What It Was
The House Appropriations Subcommittee on Commerce, Justice, Science, and Related Agencies held a budget hearing on the administration’s Fiscal Year (FY) 2019 Department of Commerce budget request.
Why It Matters
The Department of Commerce (DOC), which includes the National Oceanic and Atmospheric Administration (NOAA), promotes economic growth in the U.S., from seafood and technology to transportation and trade. Ensuring NOAA has adequate funding to carry out public services, such as weather forecasting, fisheries management, and ocean mapping further supports the safety and security of our nation, economic growth, and its citizens’ well-being.
The president’s budget request, which outlines the White House’s priorities for the coming fiscal year, proposed a 24 percent decrease for NOAA compared to what was recently enacted for FY 2018. During opening statements, both parties highlighted the importance of the agency, including its role in ocean exploration, fisheries, weather forecasting, and satellites. Subcommittee Ranking Member José Serrano (NY-15) explained that cuts of more than $1 billion (compared to FY 2018) undermine the agency’s mission.
For the second year in a row, the administration proposed zeroing out the National Sea Grant College Program, a partnership between NOAA and 33 universities. Committee Ranking Member Nita Lowey (NY-17) noted the nationwide benefits of the program, which, in 2016, included producing $600 million in economic benefit, sustaining more than 7,000 jobs, and restoring or protecting 1.4 million acres of habitat. She asked the secretary if this didn’t make “a credible and persuasive case” for continued federal investment. Secretary Ross agreed on the program’s success but defend its cut to support what he called “core” NOAA functions.
Trade deficits, including in fisheries (the U.S. imports nearly 90 percent of its seafood), was also a hot topic. Both parties agreed more seafood should come from the U.S. either through wild catch or aquaculture. Maximizing sustainable catches, reevaluating fish populations, and increasing aquaculture were proposed solutions. A large majority of U.S. seafood imports are grown through aquaculture, and Secretary Ross cautioned against importing farmed seafood from countries with lower standards.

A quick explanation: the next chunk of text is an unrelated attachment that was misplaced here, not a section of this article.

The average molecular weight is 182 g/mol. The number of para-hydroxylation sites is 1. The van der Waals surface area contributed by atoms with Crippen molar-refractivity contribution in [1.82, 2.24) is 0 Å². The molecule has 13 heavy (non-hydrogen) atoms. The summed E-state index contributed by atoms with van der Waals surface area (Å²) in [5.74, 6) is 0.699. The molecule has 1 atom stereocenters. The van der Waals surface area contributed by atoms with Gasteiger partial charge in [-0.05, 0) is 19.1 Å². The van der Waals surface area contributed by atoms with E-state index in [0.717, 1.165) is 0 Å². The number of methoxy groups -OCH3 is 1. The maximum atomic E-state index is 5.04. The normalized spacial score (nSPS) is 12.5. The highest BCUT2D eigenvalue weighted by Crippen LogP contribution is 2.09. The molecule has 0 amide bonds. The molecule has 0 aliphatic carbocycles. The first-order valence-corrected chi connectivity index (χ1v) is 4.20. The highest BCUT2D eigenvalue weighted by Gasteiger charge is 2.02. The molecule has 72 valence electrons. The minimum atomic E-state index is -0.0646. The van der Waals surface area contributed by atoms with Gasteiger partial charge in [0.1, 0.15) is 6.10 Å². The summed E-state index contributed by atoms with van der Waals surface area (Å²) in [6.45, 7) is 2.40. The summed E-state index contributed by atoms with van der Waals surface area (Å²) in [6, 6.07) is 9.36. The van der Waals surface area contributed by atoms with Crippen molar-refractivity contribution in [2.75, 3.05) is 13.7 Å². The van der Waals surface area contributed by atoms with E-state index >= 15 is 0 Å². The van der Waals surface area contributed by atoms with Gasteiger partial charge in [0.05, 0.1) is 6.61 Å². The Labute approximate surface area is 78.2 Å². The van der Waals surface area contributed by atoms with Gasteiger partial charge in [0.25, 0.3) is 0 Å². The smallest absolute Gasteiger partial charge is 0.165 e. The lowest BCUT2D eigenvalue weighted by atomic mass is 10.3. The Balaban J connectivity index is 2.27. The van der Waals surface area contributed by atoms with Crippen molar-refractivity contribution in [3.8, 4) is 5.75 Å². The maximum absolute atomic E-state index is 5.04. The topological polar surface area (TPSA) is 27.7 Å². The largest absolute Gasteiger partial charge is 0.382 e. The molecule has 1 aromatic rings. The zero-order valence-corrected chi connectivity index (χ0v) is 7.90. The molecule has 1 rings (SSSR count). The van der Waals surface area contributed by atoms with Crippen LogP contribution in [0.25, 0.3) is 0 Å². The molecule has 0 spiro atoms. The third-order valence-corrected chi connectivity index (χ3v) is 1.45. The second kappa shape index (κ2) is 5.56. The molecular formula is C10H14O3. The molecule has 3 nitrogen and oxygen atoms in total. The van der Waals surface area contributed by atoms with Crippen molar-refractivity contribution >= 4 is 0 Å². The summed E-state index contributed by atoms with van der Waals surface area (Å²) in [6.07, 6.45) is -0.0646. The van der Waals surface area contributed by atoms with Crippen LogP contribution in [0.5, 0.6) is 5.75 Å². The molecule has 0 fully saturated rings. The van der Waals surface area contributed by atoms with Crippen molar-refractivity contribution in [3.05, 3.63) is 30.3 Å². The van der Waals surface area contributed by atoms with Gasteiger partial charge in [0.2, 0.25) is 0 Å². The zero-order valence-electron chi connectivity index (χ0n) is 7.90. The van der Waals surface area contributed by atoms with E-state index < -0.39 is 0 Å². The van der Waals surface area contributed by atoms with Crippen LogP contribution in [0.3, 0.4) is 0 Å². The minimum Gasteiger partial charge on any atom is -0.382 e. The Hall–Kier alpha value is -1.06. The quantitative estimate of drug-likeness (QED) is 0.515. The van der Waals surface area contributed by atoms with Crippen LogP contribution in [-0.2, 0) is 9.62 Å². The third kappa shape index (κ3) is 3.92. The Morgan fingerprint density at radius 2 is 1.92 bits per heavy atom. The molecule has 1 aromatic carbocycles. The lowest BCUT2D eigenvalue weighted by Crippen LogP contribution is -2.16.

Additional proposed cutbacks include 248 positions at National Weather Service (NWS), which the subcommittee questioned by highlighting the devastation from the 2017 hurricane season. The secretary agreed on the NWS’ importance and added that forecasting in 2017 was more accurate than in previous years.
“Things like surveys, charting, weather forecasting, and fisheries management, in our view, unfortunately, the monies needed for those, overwhelm the monies that we would have had to put into the Sea Grant Program.” – Secretary Wilbur Ross (Department of Commerce)
“We must allow our marine research programs to continue what’s necessary for America’s economic and environmental health.” – Subcommittee Ranking Member José Serrano (NY-15)
“I’ll look forward to discussing how we can work together to ensure that the 2020 census and weather satellite programs are staying within their projected costs and achieving their important goals.” – Subcommittee Chairman John Culberson (TX-7)
Both chambers of Congress will hold hearings to discuss the president’s budget request as they begin developing their appropriations bills. Between now and the end of FY 2018 (September 30, 2018) Congress will need to draft and pass 12 appropriations bills that fund the federal government.
Find Out More
Related coverage from the Consortium for Ocean Leadership
- Omnibus Spending Bill A Win For Ocean Sciences
- Science Funding
- Investments In Ocean Science and Technology That Underpin Our Nation’s Security Left Out Of President’s Budget
- Trump’s 2019 Budget Released
- Focus on Justice, Not Climate Science, In House Commerce, Justice, and Science Bill — Which Drastically Cuts NOAA Funding
- Earth Science Given “Low Priority” Status In House Appropriations Bill That Would Also Reduce NOAA Funding?
- Skinny Science Budget: Not a Good Model
- Senate Appropriators Find Science Funding Appropriate
- Sea Grant Supports A Culture Of Success